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Re: Victorian terrace back passageway demolished in conservation area

Post by maybenot » Fri Jul 26, 2019 9:49 am

You state that the passageway walls do not belong to any of the houses. How do you know this, is there some wording in the title deeds which indicates this?
I cannot see anything that suggests any of us own any parts of the passageway (and I’m sort of assuming passageway means a right of way with ‘walls’?? ). The deeds say we use everything in common and we keep it all maintained in common.
Does the 'garden' owner have a documented easement over the land that has been incorporated?
The first set of deeds (ours) mention an easement 3(2) – as does the last. I’ll try to provide a sketch in a minute
Even if the walls belonged to the original builder you still have the propblem of tracking down the current owner if you want that person to try to take some action. Doubtful.Perhaps getting the users of the ROW to contact the local MP and Councellors may help if they can are willing to put pressure on the Conservation Area Enforcement Team. Apart from this I cannot think of any other action you might take to get the wall rebuilt.
My thought was that the enforcement team could take action (if it was persuaded/minded to) against those who demolished a structure in a conservation area without consent. I acknowledge all the points Mr Sheen makes .. which is why I wanted some advice on how to handle this!!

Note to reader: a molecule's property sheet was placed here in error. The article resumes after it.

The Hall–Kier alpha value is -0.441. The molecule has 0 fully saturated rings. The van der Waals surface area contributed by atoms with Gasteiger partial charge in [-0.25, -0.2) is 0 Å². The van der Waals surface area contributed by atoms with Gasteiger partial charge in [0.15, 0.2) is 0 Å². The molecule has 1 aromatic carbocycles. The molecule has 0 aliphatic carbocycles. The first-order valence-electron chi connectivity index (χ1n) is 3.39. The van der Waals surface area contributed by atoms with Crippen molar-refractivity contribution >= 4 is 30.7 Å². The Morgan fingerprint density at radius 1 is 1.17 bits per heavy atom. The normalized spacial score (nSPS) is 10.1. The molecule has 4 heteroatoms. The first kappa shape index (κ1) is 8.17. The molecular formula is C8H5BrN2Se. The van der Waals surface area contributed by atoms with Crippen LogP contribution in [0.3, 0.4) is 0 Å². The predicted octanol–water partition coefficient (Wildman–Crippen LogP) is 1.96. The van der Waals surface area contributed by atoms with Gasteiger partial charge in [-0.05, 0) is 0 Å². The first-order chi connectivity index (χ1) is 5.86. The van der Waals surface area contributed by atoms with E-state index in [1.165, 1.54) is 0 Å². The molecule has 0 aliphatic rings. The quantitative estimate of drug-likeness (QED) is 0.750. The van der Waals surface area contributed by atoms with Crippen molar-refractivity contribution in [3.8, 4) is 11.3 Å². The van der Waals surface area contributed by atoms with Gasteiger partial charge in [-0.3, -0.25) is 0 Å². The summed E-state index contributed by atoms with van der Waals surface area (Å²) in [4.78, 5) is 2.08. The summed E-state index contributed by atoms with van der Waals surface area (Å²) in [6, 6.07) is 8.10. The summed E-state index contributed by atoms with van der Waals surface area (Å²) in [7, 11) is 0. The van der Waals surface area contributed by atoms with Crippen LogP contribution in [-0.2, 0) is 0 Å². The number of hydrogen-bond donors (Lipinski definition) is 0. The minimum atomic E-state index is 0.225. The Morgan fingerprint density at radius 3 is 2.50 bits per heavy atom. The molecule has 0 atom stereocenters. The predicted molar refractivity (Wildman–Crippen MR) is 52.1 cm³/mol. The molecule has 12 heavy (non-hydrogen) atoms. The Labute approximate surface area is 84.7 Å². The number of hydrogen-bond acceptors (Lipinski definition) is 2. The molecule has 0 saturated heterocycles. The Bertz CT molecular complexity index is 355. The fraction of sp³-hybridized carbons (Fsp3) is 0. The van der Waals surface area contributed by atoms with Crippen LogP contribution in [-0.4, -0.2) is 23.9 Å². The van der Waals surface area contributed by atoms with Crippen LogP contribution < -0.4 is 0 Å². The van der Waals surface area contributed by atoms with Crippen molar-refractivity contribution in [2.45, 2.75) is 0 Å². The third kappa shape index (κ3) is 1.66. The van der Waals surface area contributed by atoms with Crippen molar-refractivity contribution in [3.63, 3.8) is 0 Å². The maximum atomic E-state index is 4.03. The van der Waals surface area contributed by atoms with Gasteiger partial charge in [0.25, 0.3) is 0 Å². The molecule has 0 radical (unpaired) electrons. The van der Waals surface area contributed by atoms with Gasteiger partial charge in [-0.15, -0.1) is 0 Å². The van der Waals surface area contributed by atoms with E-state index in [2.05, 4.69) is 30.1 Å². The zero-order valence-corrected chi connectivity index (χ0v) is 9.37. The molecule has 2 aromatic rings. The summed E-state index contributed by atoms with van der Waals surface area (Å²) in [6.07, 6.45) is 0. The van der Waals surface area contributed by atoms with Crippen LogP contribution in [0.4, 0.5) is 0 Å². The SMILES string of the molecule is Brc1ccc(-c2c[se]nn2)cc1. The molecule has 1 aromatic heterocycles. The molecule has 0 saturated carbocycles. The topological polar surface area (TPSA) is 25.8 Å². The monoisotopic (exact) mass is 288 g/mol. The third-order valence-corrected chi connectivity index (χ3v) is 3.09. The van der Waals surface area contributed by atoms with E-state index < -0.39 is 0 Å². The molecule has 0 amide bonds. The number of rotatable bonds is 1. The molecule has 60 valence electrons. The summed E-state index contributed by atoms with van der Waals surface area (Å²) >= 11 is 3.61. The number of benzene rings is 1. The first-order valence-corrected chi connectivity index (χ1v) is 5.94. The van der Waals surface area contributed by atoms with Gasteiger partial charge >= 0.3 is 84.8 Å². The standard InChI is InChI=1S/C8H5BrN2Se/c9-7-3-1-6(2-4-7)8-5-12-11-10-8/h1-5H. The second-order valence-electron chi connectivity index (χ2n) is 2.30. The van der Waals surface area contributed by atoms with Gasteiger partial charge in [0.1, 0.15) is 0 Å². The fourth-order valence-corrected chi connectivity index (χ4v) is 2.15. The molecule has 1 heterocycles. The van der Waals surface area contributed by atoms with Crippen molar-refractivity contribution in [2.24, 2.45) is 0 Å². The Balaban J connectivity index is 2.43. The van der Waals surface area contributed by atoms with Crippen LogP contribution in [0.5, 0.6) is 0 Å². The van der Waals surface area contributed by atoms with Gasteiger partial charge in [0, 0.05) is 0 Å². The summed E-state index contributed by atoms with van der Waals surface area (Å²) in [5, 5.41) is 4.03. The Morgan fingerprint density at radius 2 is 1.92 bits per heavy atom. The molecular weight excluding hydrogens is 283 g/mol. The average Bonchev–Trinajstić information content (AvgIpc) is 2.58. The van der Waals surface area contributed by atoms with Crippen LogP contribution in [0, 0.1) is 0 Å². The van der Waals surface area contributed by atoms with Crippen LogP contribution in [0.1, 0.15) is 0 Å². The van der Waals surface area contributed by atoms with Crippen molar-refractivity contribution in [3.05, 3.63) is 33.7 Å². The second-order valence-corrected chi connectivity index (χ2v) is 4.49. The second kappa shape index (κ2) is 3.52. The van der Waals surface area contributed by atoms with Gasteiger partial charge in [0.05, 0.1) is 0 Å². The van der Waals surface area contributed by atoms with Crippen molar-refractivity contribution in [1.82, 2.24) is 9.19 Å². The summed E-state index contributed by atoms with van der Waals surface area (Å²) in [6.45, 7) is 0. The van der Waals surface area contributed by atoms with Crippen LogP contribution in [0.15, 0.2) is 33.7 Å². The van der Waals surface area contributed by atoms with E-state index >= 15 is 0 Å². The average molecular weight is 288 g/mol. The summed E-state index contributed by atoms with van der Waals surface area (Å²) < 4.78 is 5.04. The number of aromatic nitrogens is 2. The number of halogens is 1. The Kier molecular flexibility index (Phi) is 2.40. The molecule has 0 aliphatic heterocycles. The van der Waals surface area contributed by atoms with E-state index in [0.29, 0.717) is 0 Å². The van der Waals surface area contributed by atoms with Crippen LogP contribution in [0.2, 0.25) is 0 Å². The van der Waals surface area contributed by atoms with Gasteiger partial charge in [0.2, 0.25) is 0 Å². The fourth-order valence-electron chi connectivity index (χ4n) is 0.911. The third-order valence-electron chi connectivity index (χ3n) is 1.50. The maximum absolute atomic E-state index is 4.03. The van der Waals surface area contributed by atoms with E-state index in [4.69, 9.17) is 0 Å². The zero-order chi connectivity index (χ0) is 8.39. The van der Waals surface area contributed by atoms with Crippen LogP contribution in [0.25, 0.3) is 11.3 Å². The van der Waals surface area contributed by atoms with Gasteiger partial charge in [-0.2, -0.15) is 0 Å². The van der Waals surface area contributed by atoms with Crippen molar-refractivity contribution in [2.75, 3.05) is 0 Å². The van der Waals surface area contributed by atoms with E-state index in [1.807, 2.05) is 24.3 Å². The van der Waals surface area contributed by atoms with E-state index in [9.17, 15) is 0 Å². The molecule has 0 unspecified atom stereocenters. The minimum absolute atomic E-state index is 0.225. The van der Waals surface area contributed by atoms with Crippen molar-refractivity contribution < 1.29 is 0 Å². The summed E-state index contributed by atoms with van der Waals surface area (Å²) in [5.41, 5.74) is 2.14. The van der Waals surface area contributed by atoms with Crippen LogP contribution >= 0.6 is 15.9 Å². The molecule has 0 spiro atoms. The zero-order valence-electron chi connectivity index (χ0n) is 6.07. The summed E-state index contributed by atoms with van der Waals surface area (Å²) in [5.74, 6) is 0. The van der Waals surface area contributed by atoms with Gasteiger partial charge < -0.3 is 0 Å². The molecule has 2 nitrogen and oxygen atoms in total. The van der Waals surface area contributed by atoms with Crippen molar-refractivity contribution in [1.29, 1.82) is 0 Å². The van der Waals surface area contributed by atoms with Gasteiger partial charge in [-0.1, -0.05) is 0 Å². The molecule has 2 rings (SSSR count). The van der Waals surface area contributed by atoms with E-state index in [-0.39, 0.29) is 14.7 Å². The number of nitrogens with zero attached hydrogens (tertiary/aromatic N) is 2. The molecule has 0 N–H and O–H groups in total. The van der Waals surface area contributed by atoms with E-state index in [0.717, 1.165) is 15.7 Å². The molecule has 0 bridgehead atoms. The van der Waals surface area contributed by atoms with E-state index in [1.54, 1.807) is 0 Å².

Has anyone yet talked to the owners of the "extended garden" and shown them that the ROW exists and that it cannot be extinguished unilaterally?
Yes. They have finally conceded that there is a legal right of way – and it is not just a question of them being ‘neighbourly’ and ‘good-hearted’.

I think I’ve answered all the points. Thank you all once again for taking the time and trouble to respond – I do appreciate it.

maybenot
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Re: Victorian terrace back passageway demolished in conservation area

Post by maybenot » Fri Jul 26, 2019 11:08 am

I have prepared a sketch but I cannot see how to upload it .. if it would be of use to anyone please let me know and let me know how to upload it! Thank you.
I think that probably the only persons who can take action regarding the demolition of the walls are:
A) The council conservation team.
B) The current owner of the passage way.
It doesn't sound as though 'A' are interested, and even if you can track down 'B' do you really think that they will be interested in starting some action?
We thought the same regarding A as being our only possible way forward ... you are right they are very probably not interested - but they either have a conservation policy and an enforcement policy or they don't. I think our case aligns with both.
(I realise their action is discretionary and they do have to take MrSheen's points into consideration - but having the right arguments to put before them might be a help).